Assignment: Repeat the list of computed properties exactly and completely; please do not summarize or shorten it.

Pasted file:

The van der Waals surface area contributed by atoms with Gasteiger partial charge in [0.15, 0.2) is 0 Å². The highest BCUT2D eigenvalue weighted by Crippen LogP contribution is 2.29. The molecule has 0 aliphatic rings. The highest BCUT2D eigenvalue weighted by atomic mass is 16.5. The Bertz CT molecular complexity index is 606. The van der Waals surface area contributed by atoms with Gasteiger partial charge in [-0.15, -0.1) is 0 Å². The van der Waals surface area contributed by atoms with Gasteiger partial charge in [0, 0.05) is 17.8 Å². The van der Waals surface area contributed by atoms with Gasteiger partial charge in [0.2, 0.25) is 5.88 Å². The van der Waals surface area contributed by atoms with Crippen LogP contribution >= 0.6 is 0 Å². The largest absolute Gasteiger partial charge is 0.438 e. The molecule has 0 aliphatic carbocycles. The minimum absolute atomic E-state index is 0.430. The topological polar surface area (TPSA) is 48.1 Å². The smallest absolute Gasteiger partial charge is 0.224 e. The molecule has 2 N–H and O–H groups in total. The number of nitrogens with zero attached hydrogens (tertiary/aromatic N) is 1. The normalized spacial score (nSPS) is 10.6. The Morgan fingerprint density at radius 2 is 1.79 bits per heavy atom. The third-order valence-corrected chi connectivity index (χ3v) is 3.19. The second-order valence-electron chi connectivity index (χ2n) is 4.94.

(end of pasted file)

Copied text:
The van der Waals surface area contributed by atoms with Gasteiger partial charge in [0.15, 0.2) is 0 Å². The highest BCUT2D eigenvalue weighted by Crippen LogP contribution is 2.29. The molecule has 0 aliphatic rings. The highest BCUT2D eigenvalue weighted by atomic mass is 16.5. The Bertz CT molecular complexity index is 606. The van der Waals surface area contributed by atoms with Gasteiger partial charge in [-0.15, -0.1) is 0 Å². The van der Waals surface area contributed by atoms with Gasteiger partial charge in [0, 0.05) is 17.8 Å². The van der Waals surface area contributed by atoms with Gasteiger partial charge in [0.2, 0.25) is 5.88 Å². The van der Waals surface area contributed by atoms with Crippen LogP contribution >= 0.6 is 0 Å². The largest absolute Gasteiger partial charge is 0.438 e. The molecule has 0 aliphatic carbocycles. The minimum absolute atomic E-state index is 0.430. The topological polar surface area (TPSA) is 48.1 Å². The smallest absolute Gasteiger partial charge is 0.224 e. The molecule has 2 N–H and O–H groups in total. The number of nitrogens with zero attached hydrogens (tertiary/aromatic N) is 1. The normalized spacial score (nSPS) is 10.6. The Morgan fingerprint density at radius 2 is 1.79 bits per heavy atom. The third-order valence-corrected chi connectivity index (χ3v) is 3.19. The second-order valence-electron chi connectivity index (χ2n) is 4.94.